A Passage to India
Mrs. Moore, mother of Ronny, Stella, and Ralph, friend to Aziz and Adela, is a loveable sweet-little-old-lady.
Or is she?
When she first arrives in India alongside Adela, Mrs. Moore, like Adela, is appalled at the way that the British treat Indians. Unlike Mrs. Turton, Mrs. Moore is respectful, humble, and open to everyone and everything she encounters, from jittery Aziz to the teeny wasp on her clothes peg. The novel chooses Mrs. Moore as the voice of Christianity and universal love – "God...is...love," she tells Ronny (1.5.97). She even enjoys brief celebrity as "Esmiss Esmoor": rumored to have been whisked away by the British because she would have proven Aziz's innocence, Mrs. Moore is set up by the Indians as a martyr, a Hindu goddess with her own little shrines around Chandrapore.
Does the novel let Mrs. Moore continue to be charming and loveable? Oh, no. The novel does the rough literary equivalent of throwing our sweet-little-old-lady to the wolves. Well, into a cave, to be more precise. Mrs. Moore's visit to the Marabar Caves turns her Christian love on its head. It exposes her to the meaninglessness of life and the mean-sidedness of human nature. It's an experience that saps her of her will to live, and she dies on a ship back to England.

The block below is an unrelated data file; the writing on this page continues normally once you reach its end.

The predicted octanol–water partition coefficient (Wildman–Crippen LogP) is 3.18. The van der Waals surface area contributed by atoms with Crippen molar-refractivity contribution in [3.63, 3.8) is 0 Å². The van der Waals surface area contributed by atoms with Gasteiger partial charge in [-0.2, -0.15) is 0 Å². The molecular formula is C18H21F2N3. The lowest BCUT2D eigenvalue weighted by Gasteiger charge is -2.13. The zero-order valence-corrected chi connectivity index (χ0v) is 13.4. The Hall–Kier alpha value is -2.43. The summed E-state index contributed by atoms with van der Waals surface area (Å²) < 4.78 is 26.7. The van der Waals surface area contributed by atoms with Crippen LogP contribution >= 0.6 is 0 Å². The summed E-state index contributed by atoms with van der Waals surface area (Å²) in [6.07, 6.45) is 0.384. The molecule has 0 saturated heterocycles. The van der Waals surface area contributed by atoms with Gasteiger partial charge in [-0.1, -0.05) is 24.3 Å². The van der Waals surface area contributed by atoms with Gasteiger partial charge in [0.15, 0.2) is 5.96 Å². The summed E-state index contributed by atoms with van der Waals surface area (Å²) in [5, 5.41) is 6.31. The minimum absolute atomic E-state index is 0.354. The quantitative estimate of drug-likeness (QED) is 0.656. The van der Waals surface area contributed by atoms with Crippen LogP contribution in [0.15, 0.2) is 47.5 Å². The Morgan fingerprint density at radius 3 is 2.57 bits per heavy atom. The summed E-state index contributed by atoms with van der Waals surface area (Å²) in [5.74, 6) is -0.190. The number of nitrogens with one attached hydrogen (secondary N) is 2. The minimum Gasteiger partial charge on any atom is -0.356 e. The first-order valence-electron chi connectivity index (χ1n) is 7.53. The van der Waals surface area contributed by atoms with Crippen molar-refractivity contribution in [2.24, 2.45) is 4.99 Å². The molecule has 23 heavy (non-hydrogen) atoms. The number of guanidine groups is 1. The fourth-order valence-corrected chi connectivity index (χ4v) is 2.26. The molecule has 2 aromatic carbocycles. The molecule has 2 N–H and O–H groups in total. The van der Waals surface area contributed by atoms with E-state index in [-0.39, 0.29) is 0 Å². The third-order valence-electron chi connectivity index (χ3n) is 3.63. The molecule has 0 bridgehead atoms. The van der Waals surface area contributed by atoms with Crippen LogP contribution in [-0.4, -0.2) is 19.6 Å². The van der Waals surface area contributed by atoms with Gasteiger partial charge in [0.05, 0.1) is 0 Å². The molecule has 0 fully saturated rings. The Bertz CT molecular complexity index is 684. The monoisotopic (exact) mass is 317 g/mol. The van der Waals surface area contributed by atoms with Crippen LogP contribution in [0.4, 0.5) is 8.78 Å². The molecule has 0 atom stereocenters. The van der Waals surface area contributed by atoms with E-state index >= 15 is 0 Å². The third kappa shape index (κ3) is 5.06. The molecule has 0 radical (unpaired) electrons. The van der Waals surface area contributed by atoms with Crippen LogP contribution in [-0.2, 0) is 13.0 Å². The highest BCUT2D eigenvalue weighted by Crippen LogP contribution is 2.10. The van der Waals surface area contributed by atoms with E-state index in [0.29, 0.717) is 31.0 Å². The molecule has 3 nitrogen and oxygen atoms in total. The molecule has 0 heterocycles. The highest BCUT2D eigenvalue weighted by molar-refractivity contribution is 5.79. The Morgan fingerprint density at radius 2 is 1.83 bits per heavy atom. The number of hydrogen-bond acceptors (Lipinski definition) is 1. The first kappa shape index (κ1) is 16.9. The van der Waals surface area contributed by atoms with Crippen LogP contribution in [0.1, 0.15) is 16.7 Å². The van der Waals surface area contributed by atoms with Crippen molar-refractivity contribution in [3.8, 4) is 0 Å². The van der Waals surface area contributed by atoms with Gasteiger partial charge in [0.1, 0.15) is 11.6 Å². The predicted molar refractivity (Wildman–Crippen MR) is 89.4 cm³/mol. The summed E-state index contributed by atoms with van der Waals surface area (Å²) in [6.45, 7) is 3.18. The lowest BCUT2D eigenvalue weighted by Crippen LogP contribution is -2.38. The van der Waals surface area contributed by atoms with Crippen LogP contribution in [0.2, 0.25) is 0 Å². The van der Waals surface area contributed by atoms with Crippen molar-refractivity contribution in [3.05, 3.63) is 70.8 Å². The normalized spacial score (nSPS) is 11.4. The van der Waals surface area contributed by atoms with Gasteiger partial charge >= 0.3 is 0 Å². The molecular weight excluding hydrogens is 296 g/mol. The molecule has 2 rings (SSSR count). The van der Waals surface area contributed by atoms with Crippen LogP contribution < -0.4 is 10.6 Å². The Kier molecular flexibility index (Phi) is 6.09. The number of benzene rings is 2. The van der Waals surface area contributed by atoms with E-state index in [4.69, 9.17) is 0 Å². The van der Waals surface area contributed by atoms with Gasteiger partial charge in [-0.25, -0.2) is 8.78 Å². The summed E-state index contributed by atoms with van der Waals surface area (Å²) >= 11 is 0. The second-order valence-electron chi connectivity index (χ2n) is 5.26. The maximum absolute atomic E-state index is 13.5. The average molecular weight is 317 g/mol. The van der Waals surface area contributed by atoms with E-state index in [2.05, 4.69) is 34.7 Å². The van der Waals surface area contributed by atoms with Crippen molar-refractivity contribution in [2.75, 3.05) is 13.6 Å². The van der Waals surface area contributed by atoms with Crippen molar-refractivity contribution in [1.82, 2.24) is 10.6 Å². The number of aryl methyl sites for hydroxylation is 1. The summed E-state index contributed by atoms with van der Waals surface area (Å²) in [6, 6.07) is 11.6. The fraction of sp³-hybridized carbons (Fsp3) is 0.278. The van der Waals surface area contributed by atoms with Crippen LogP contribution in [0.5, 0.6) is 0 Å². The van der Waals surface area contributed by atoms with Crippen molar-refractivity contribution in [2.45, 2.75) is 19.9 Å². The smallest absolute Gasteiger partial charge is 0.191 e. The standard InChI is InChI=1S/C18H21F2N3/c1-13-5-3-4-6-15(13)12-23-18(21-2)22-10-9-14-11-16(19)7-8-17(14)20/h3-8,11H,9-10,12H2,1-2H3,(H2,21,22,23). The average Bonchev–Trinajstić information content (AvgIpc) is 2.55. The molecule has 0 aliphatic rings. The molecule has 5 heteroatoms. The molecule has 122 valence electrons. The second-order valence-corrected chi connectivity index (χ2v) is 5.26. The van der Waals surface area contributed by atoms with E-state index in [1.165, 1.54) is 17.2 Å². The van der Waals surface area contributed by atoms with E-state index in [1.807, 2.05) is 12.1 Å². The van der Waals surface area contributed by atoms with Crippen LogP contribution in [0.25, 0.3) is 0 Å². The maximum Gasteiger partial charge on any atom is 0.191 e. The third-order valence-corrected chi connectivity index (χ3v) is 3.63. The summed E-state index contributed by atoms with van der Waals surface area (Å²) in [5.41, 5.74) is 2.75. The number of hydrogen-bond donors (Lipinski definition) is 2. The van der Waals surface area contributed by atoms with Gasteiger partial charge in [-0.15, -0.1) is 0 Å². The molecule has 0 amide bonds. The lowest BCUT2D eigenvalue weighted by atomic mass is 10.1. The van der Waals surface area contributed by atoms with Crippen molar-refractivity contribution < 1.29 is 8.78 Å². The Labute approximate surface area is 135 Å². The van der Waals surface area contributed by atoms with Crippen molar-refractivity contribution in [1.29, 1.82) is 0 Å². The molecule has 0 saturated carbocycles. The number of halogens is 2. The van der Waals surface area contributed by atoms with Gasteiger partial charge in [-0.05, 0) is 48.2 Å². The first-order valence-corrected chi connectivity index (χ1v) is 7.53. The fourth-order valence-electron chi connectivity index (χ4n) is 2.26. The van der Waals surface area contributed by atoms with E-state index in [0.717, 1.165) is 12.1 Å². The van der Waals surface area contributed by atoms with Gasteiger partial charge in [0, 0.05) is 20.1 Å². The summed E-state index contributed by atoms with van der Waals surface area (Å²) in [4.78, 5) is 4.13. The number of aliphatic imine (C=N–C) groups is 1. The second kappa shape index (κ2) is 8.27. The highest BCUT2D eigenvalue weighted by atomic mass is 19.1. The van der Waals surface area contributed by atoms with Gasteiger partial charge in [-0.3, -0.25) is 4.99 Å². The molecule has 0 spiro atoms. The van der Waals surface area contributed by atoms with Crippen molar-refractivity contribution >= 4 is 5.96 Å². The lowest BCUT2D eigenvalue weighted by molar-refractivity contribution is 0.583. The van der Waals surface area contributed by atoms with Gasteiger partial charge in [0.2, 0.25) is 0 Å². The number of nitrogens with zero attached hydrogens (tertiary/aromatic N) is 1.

Why would Forster pick such a fragile vessel for his message of universal love? Why reduce her credo to a sad typo – "God si love" (3.33.2)? Is there any way to reclaim Mrs. Moore – or Esmiss Esmoor – from the ou-boum of the cave?